Fish die-off in Maryland- 07/07/2007

  • December 6, 2013 at 9:22 pm #1686

    Dead fish creating big stink
    By LISA BEISEL Staff Writer
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    It seems that things seldom get better for Marley Creek.
    The Glen Burnie waterway has been closed to human contact for decades and was the site of a sewage spill in May. On June 29, the creek was clogged with 1,000 dead fish that died when the death of a large amount of algae sucked the oxygen out of the water.

    Robert Ballinger, spokesman for the Maryland Department of the Environment, said the fish kill occurred the same day as larger one in the Annapolis. Some 15,000 fish died in that incident.

    In both cases, the sudden algae death depleted the dissolved oxygen in the water and suffocated the fish, he said.

    Though not a common occurrence, fish kills are believed to be a natural summer event.

    According to residents along Marley Creek, piles of dead fish lumped between Tomcat Lane and the Good Shepherd Church alerted them to the kill on Tuesday.

    Though some suspected a spill from the Bell Avenue sewage pumping station, MDE tests of the water, the algae and the fish showed no signs of any unusual contamination.

    “That’s one of the things we would look for,” Mr. Ballinger said.

    The creek, however, has been closed for decades because of consistently high bacteria levels.

    Oxygen readings were at .81 parts per million, while normal levels are between 1 and 3 parts per million. That level will even itself out naturally. Rain will cause the water to get stirred up and put oxygen back, Mr. Ballinger said.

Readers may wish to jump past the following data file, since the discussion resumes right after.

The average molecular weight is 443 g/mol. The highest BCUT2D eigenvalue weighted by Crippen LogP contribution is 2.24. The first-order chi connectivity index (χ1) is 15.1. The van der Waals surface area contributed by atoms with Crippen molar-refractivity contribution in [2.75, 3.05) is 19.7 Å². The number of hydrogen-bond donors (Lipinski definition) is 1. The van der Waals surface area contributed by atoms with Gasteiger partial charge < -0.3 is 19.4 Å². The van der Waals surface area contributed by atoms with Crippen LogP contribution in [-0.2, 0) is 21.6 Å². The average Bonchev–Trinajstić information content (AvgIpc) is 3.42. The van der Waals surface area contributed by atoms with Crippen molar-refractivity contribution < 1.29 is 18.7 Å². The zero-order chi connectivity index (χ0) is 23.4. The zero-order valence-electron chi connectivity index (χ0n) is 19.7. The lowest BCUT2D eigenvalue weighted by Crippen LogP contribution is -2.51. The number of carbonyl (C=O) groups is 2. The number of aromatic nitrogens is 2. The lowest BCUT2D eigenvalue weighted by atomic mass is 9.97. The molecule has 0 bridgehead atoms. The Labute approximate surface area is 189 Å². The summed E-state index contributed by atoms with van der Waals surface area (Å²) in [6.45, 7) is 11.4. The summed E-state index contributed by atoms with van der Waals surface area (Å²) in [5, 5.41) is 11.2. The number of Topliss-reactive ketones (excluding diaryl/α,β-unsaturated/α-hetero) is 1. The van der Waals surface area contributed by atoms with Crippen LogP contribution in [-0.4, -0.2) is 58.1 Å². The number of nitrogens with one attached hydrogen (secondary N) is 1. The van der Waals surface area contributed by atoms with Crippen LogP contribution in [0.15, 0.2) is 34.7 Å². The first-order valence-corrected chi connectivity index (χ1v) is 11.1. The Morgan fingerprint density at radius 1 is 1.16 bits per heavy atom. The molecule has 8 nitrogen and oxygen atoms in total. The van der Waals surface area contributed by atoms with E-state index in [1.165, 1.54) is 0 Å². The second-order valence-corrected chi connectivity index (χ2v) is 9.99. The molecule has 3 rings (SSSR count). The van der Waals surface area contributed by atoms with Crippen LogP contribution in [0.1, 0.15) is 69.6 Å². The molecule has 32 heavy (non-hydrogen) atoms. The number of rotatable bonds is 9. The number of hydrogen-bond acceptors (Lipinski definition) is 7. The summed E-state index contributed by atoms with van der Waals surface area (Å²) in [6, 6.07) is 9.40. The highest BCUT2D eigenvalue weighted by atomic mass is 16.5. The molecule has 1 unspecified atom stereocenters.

There’s no estimate on how long it will take for the dead fish disappear, however. Some will be scooped up by seagulls; some will sink back to the bottom of the creek and decompose there.

    There’s also no telling how long the fish smell will last.

    Neighbors said it was at its worst on Wednesday, by Thursday it had gotten mildly better. The pungent aroma still permeated the nearby neighborhood.

    “It depends on the wind current …” Mr. Ballinger said. “Hopefully, the smell will dissipate in the near future.”

    Because of the smell, George Graybeal thought he had left garbage on the porch somewhere. He couldn’t find anything, and went to bed. But the smell was worse Wednesday morning.

    From the water’s edge, he could see fish floating on top of the water

    400 or 500 yards away on the other side of the creek.

    Rob Grafton, another waterfront resident, was confused by what he found.

    “I’ve lived here all my life, and in 25 years I’ve never seen anything like this… the creek was covered (with fish),” he said.

    Mr. Graybeal, who is a recreational fisherman, could identify several species of fish, including rockfish, catfish and perch, that had washed ashore.

    David Smith, who lives on the waterfront on Bell Avenue, is frustrated that he’s paying property taxes for a waterfront property and can’t have any direct contact with the water.

    State and county officials are unsure of what to do about the bacterial problems and suggest studies are needed to look at the problem. But for Mr. Graybeal, it’s not action enough.

    “It’d be like the police going to a bank and putting a notice up saying this bank has been robbed. They’re not doing anything,” Mr. Graybeal said.

    Published 07/07/07, Copyright © 2007 Maryland Gazette,
    Glen Burnie, Md.’

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